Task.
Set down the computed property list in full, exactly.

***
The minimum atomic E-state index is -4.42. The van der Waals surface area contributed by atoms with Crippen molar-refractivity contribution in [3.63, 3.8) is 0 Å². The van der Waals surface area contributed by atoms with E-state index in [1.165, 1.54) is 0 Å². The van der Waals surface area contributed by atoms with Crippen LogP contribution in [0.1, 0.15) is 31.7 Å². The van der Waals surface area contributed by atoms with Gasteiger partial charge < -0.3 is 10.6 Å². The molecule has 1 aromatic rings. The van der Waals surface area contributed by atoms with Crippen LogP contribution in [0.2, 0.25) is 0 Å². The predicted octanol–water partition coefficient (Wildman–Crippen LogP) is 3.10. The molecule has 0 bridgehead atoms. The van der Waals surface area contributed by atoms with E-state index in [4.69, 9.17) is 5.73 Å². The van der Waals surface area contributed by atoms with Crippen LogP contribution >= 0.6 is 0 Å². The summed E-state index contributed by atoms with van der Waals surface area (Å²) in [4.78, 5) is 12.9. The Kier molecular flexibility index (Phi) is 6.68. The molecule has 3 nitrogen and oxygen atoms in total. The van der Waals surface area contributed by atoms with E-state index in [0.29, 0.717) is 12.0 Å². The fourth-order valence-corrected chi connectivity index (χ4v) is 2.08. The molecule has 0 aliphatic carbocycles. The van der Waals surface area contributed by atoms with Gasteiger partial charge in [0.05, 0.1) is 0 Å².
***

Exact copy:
The minimum atomic E-state index is -4.42. The van der Waals surface area contributed by atoms with Crippen molar-refractivity contribution in [3.63, 3.8) is 0 Å². The van der Waals surface area contributed by atoms with E-state index in [1.165, 1.54) is 0 Å². The van der Waals surface area contributed by atoms with Crippen LogP contribution in [0.1, 0.15) is 31.7 Å². The van der Waals surface area contributed by atoms with Gasteiger partial charge < -0.3 is 10.6 Å². The molecule has 1 aromatic rings. The van der Waals surface area contributed by atoms with Crippen LogP contribution in [0.2, 0.25) is 0 Å². The predicted octanol–water partition coefficient (Wildman–Crippen LogP) is 3.10. The molecule has 0 bridgehead atoms. The van der Waals surface area contributed by atoms with E-state index in [4.69, 9.17) is 5.73 Å². The van der Waals surface area contributed by atoms with Crippen LogP contribution >= 0.6 is 0 Å². The summed E-state index contributed by atoms with van der Waals surface area (Å²) in [4.78, 5) is 12.9. The Kier molecular flexibility index (Phi) is 6.68. The molecule has 3 nitrogen and oxygen atoms in total. The van der Waals surface area contributed by atoms with E-state index in [0.29, 0.717) is 12.0 Å². The fourth-order valence-corrected chi connectivity index (χ4v) is 2.08. The molecule has 0 aliphatic carbocycles. The van der Waals surface area contributed by atoms with Gasteiger partial charge in [0.05, 0.1) is 0 Å².